College certainly was not the first time I questioned my educators. I was only eleven years old during the 1980 election. Candidate Ronald Reagan was despised by my fifth grade public school teacher. Reagan was described as an uneducated former 'B' actor now too old to be considered for commander-in-chief. It was suggested that Reagan's military policy would lead to conflict with the USSR, and if his naiveté did not initiate war we had to fear him simply pushing the button by accident due to senility. The boys in class were often reminded of our future draft eligibility accompanying election discussion. Wow. Frightening a classroom of children over political partisanship is disgraceful. Little did that matter, as the vast majority of parents were in agreement – and the few republicans around were afraid of being outed. The standard lines being fed to me by the adults in my life just never quite sat right with me – especially after Reagan won a landslide victory. Are they trying to convince me that Reagan won with a political platform including benefits for only the rich while intentionally provoking war? It did not add up, and became even more suspicious when Reagan won another landslide election in 1984. My 15-year-old mind then began realizing the adults in my life were not nearly as intelligent as I had thought they were. Of course, by then I was an arrogant teenager who thought everything adults requested was questionable, so the reality of my political ideology was not yet realized. I found it easy to ignore the doubt inside, recite the answers I was given, and enjoy my high school years.
The information needed to confirm my skepticism was not readily available. After all, during my college years 'Yahoo' was a drinking game and 'Windows' were the glass panes I stared out during boring lectures. Occasionally there would be touches of agreement to my ideology, and I remember two of them well. On the first day of Econ 101 my professor explained in detail the steps leading up to the breakup of AT&T. The overwhelming lesson was how government intervention and specifically price fixing consistently backfires - and often because those in charge ignore the predictable relationship between cost, supply, and demand. The federal government forced AT&T to lower long-distance prices in attempt to lower profits. But lower rates caused an explosion in long-distance usage actually increasing profits instead. He told us that what we were about to learn in Econ 101 would literally put us steps ahead of many elected officials. Another example was my Probability and Statistics professor assigning an exercise about maritime disappearances in relationship to the Bermuda Triangle. After mapping locations of every nautical disappearance over the past 100 years it became obvious that the Bermuda Triangle mystique was little more than a myth. The likelihood of disappearing within the triangle was no greater than any other high-traffic oceanic area around the world. Likely the only intended lesson was practicing statistical analysis. However, the results confirmed something I had always suspected - media sensationalism. By focusing attention on certain things while ignoring others, our media can strongly affect public opinion. If we are repeatedly told only stories about strange events within the triangle we are made to believe such events abnormally take place in that area. Yet in reality the Bermuda Triangle was a complete fabrication.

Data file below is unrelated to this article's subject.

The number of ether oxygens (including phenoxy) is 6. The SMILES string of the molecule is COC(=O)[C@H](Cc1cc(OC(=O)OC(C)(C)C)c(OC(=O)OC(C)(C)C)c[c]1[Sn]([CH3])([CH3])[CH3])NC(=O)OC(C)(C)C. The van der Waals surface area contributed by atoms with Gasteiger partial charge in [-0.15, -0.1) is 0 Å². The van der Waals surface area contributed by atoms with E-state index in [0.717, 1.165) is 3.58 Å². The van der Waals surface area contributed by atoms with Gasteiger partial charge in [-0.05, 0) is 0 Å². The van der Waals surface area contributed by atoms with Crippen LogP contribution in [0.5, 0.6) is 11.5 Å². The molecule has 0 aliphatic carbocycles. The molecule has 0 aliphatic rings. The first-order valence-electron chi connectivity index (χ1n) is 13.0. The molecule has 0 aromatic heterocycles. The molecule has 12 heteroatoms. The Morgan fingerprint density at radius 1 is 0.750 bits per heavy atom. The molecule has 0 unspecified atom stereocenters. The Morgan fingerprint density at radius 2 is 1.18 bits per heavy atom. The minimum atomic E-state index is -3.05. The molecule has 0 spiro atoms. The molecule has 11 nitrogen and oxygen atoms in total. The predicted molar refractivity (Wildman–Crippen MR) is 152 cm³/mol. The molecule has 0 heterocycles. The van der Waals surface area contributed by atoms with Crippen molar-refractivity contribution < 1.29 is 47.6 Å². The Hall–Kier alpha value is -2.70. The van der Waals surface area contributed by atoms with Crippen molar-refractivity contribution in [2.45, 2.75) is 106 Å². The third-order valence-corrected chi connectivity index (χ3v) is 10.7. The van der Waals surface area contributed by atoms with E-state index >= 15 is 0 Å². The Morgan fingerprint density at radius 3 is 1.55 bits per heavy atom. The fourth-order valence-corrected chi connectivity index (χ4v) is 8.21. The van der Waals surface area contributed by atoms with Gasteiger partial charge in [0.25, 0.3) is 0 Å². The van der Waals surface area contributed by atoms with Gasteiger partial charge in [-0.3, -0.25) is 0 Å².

The brash Morton Downey Jr. show may have been the first time I realized my ideology could be defined as conservative. Still, Downey's shout-down debate style turned me off. My next discovery was talk radio, and a conservative host named Barry Farber. For the first time I heard my own logical observations of the world expressed across the airwaves. The discovery of Farber led me to Rush Limbaugh - still in his early years - with a humorous and entertaining style that related to my generation. At the same time I began listening to Rush I also enjoyed the Alan Colmes radio program. Colmes, a complete liberal democrat, gave me the opposite perspective I was already accustomed to, but always kept me up to date with the often indefensible liberal arguments against conservative ideals. For over 20 years since, I have remained a political junkie, and enjoy many liberal and conservative media programs on a daily basis. Modern media outlets ensure that no voice is silenced, so in 2007 I created this website as my soapbox.
Originally this site included a political forum that never really took off. Since there are other very good such forums out there I have no great desire to start another. Instead, I am using it more like a blog, a place to publish the occasionally articles I enjoy writing. I would now like to find more contributors of any political viewpoint to add interesting content to the site. Do not hesitate to contact me if you are interested in contributing to the Drive Bias website.
Sept 26, 2011